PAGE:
Entrepreneurs are always seeking market openings and opportunities to introduce new products. Sometimes this seeking leads them to unusual or arcane opportunities when more valuable and straightforward opportunities abound right under their noses. We all tend to suffer from the safety of sameness--trying to create a slightly new or better mousetrap, when there are a host of opportunities to innovate the mousetrap. In reality there are many opportunities for any innovator willing to look beyond offering a product or service. I'll introduce a way of evaluating new opportunities and provide two examples of how you can identify far more opportunities.
Doblin's Ten Types
I'll refer you to Doblin's Ten Types model, which describes ten different innovation outcomes. While innovators often focus on product, ignoring other types, increasingly the real opportunities lie elsewhere. Innovating services, experiences, business models, channels and value networks are real possibilities that are too often overlooked or ignored. The range of innovation potential is exceptionally large, and every opportunity should be examined to understand the opportunity to innovate not the base product or service, but the experience, business model, channel or other types Doblin describes.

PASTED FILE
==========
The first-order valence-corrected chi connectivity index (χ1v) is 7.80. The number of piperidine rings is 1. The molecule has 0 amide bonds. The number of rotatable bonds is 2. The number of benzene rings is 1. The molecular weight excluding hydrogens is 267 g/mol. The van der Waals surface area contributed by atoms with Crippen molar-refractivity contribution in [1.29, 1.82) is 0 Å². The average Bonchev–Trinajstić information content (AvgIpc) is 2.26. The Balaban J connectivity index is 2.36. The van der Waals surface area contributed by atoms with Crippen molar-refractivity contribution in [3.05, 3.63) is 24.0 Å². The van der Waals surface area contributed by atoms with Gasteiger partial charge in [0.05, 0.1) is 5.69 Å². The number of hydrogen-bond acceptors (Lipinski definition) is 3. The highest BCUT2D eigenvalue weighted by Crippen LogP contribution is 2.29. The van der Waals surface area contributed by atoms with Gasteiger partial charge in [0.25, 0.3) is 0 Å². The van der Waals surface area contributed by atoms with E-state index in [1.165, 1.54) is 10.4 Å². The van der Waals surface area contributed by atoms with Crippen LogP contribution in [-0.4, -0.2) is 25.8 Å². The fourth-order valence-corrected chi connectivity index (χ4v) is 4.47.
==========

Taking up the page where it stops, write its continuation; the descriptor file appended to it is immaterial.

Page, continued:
Putting this concept into action
Let's look at a couple of examples. While few entrepreneurs innovate specifically around customer experience, certainly none would innovate around bad experience. Or would they? Ed Debevic's, a well-known restaurant in Chicago, does exactly that. It plays off the old idea of the wise-cracking waiter or waitress. Woe to the person who is unprepared to order their meal or asks too many questions. I don't remember if the food is all that good, but the entrepreneur who started Ed Debevic's was focused on an unusual customer experience. While we all focus on good experience, even a "bad" experience can be an opportunity. Of course unintentionally bad experience, like the experience the airlines are giving their passengers lately, isn't a winning proposition.
Or take advertising on clothing. Today many people are walking billboards, providing free marketing for brands, even paying extra for the privilege. Yet we think nothing of watching pro golfers or NASCAR drivers who get paid to wear logos and brands. How long will it be until a clothing entrepreneur pays you to wear their clothing, provided that the clothing has advertising on it? This would be a business model innovation - doing for clothing what Google did for software.
These and other opportunities abound because larger corporations, once they've developed a product or service will continue to emphasize the existing product or service. They won't risk innovating around the other aspects or types as Doblin suggests because they are afraid of confusing their customers or "cannibalizing" their existing revenue streams. The opportunities are out there - entrepreneurs enjoy a wealth of choice when it comes to competing and innovating against established companies. Always consider every possible angle, every possible innovation type, when you start your company or create a new product or service.